FROM THE FIELD
The Paris Climate Agreement

Reactions from Earth Institute Experts on Trump Pulling out of Paris

by |June 2, 2017

Check here for a comprehensive roundup of reactions from all over the Earth Institute on Trump’s decision to leave the Paris Agreement.

Trump has aligned himself with the forces that deny scientific facts and economic realities. History will judge him harshly; our allies and most Americans already do. The law will need to play a major role in pushing back against the attempted dismantling of our environmental and health protections. —Michael B. Gerrard, director of the Sabin Center for Climate Change Law

Back in 1897, the Indiana State Legislature was on the verge of declaring that, contrary to mathematical proof, the circle really could be squared (and, incidentally, the value of pi really was exactly 3.2), when solid arguments by a Purdue mathematics professor caused legislators to reconsider.  The physics of global warming is as scientifically irrefutable as the mathematical properties of the number pi.  The world must warm as the burning of fossil fuels causes atmospheric CO2 levels to rise.  Warming will only cease when people take action to reduce CO2; no legislation, no executive policy and no political theory that does not lead to CO2 reductions can be effectual, for the laws of physics cannot be gainsaid.  Scientists throughout the US must repeat this message in every conceivable forum: Climate change is not a hoax and those who believe it to be one need to reconsider, for inaction today endangers the next generation, both
in America and around the world. —Bill Menke, Professor of Earth and Environmental SciencesLamont-Doherty Earth Observatory

As a climate scientist and also as someone who is interested in non-fossil fuel energy, I view it as incredibly shortsighted from both a diplomatic and economic standpoint. Pulling out and reducing supports for clean energy and energy conservation such as fuel economy standards for cars and incentives to use solar and wind power will make the US economy less competitive in the global marketplace.  The jobs in solar, wind and the auto industry are all relatively well paying, middle class jobs.  Those jobs that can be done by robots are largely already in place.   If Trump genuinely wants to keep more high paying jobs in the United States, he should not pull out of the Paris agreement.—Dallas Abbott, Research Scientist, Lamont-Doherty Earth Observatory

Trump’s announcement of his intention to stop implementation of and withdraw from the Paris Agreement, and the disingenuous statement that he will renegotiate “a better deal”, are deeply unfortunate. His stance on climate change is at odds with science, American business and economic interests, and clear public support for climate action. Fortunately, others are stepping forward to fill the leadership void. With continued efforts by states, cities and companies we can still avert the worst possible impacts from climate change.—Michael Burger, executive director of the Sabin Center for Climate Change Law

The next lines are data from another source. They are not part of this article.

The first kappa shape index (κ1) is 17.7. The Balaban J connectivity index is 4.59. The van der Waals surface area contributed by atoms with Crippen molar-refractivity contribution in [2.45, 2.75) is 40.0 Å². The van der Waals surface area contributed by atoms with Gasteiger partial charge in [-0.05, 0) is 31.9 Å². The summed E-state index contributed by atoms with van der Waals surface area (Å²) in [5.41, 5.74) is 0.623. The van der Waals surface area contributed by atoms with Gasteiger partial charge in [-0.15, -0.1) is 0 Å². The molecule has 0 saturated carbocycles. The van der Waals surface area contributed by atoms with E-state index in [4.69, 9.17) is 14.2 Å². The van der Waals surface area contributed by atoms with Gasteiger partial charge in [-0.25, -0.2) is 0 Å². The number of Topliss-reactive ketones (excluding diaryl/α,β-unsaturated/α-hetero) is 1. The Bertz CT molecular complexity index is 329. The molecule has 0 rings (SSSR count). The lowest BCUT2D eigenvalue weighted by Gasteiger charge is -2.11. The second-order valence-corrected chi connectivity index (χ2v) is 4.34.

Major cracks have appeared in recent months in a glacier in Greenland and an ice shelf in Antarctica. They are advancing and will soon release enormous icebergs into the ocean, one the size of the state of Delaware. And they will allow ice from the interior of Greenland and Antarctica to flow into the ocean, contributing to sea level rise. Coastal areas in the US experience increasing floods, disrupting ports and airports, and interfering with the American economy that Trump clams to support. And today a major crack appeared in the Paris Agreement. It threatens to release, not icebergs, but distrust and despair, and disruption of the mechanisms that had begun to slow down global greenhouse gas emissions. This crack–in policy agreements rather than in masses of ice–can be sealed, by efforts of other countries, and of states and cities in the United States, by actions of the corporations and organizations that sought to keep the US in the Agreement. The laws of physics indicate that ice will continue to flow from Greenland and Antarctica, at least as long as global warming is not abated. But the processes within global society are not as inevitable. With concerted action, the Paris Agreement can still be a vital force to preserve our planet from one of the greatest threats it has ever faced.—Ben Orlove,director of the Center for Research on Environmental Decisions

Donald Trump decided to pull the US out of the Paris Climate Agreement. This is the wrong decision for America and the planet on many levels. First, it is scientifically ill-motivated, as the facts are clear, there is no alternate truth. The decision is also economically reckless, as the impacts of the changing climate hit the US hard already, and the current administration decided not to prepare the nation for it, at all costs. It is politically a disaster, as it isolates the US like no other move the current administration has done so far, putting the US on a level with Nicaragua and Syria, the only two other countries not being part of the Paris Climate Agreement. It is unclear what impact this step is going to have on the US and the US sciences and academia, but it is clear that it weakens and reduces America. However, as climate scientists, we will continue to do everything possible in our powers to improving our understanding of how the changing climate impacts the US and to better prepare the nation, as it is our scientific mission and our patriotic duty.—Joerg M Schaefer, Research Professor, Lamont-Doherty Earth Observatory


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